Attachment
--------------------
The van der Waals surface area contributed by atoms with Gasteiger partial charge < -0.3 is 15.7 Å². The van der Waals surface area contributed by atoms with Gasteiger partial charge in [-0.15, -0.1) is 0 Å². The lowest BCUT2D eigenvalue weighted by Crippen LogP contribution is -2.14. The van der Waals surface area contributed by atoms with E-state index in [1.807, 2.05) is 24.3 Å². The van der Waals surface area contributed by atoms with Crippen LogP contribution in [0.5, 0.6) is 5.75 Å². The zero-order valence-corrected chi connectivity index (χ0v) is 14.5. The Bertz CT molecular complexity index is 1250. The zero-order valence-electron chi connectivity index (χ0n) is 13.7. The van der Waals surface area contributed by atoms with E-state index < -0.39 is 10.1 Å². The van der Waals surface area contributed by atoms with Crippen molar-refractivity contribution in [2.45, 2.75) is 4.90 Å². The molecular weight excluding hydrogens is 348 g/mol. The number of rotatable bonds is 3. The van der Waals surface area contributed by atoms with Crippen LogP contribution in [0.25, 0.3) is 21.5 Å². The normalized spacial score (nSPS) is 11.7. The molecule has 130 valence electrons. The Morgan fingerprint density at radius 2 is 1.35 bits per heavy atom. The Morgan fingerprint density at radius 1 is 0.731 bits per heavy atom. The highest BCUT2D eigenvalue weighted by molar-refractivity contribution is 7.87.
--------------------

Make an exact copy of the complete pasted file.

The van der Waals surface area contributed by atoms with Gasteiger partial charge < -0.3 is 15.7 Å². The van der Waals surface area contributed by atoms with Gasteiger partial charge in [-0.15, -0.1) is 0 Å². The lowest BCUT2D eigenvalue weighted by Crippen LogP contribution is -2.14. The van der Waals surface area contributed by atoms with E-state index in [1.807, 2.05) is 24.3 Å². The van der Waals surface area contributed by atoms with Crippen LogP contribution in [0.5, 0.6) is 5.75 Å². The zero-order valence-corrected chi connectivity index (χ0v) is 14.5. The Bertz CT molecular complexity index is 1250. The zero-order valence-electron chi connectivity index (χ0n) is 13.7. The van der Waals surface area contributed by atoms with E-state index < -0.39 is 10.1 Å². The van der Waals surface area contributed by atoms with Crippen molar-refractivity contribution in [2.45, 2.75) is 4.90 Å². The molecular weight excluding hydrogens is 348 g/mol. The number of rotatable bonds is 3. The van der Waals surface area contributed by atoms with Crippen LogP contribution in [0.25, 0.3) is 21.5 Å². The normalized spacial score (nSPS) is 11.7. The molecule has 130 valence electrons. The Morgan fingerprint density at radius 2 is 1.35 bits per heavy atom. The Morgan fingerprint density at radius 1 is 0.731 bits per heavy atom. The highest BCUT2D eigenvalue weighted by molar-refractivity contribution is 7.87.